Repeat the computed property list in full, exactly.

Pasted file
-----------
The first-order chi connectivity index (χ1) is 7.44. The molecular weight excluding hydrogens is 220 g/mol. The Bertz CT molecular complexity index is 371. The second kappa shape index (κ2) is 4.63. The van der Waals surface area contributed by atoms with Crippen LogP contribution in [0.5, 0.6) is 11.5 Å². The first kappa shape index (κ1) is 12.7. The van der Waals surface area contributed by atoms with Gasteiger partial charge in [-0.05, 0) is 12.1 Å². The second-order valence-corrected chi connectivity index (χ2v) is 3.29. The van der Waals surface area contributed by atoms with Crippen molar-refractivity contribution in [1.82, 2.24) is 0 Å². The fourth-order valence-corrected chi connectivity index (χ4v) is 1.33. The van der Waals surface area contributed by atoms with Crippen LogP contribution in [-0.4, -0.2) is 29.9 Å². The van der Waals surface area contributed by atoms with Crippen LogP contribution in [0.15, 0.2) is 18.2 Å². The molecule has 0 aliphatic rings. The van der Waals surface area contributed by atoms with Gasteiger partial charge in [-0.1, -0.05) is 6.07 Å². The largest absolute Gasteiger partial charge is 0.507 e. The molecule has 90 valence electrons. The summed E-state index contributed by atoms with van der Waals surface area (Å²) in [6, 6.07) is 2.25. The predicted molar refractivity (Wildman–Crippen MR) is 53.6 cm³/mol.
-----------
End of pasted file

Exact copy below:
The first-order chi connectivity index (χ1) is 7.44. The molecular weight excluding hydrogens is 220 g/mol. The Bertz CT molecular complexity index is 371. The second kappa shape index (κ2) is 4.63. The van der Waals surface area contributed by atoms with Crippen LogP contribution in [0.5, 0.6) is 11.5 Å². The first kappa shape index (κ1) is 12.7. The van der Waals surface area contributed by atoms with Gasteiger partial charge in [-0.05, 0) is 12.1 Å². The second-order valence-corrected chi connectivity index (χ2v) is 3.29. The van der Waals surface area contributed by atoms with Crippen molar-refractivity contribution in [1.82, 2.24) is 0 Å². The fourth-order valence-corrected chi connectivity index (χ4v) is 1.33. The van der Waals surface area contributed by atoms with Crippen LogP contribution in [-0.4, -0.2) is 29.9 Å². The van der Waals surface area contributed by atoms with Crippen LogP contribution in [0.15, 0.2) is 18.2 Å². The molecule has 0 aliphatic rings. The van der Waals surface area contributed by atoms with Gasteiger partial charge in [-0.1, -0.05) is 6.07 Å². The largest absolute Gasteiger partial charge is 0.507 e. The molecule has 90 valence electrons. The summed E-state index contributed by atoms with van der Waals surface area (Å²) in [6, 6.07) is 2.25. The predicted molar refractivity (Wildman–Crippen MR) is 53.6 cm³/mol.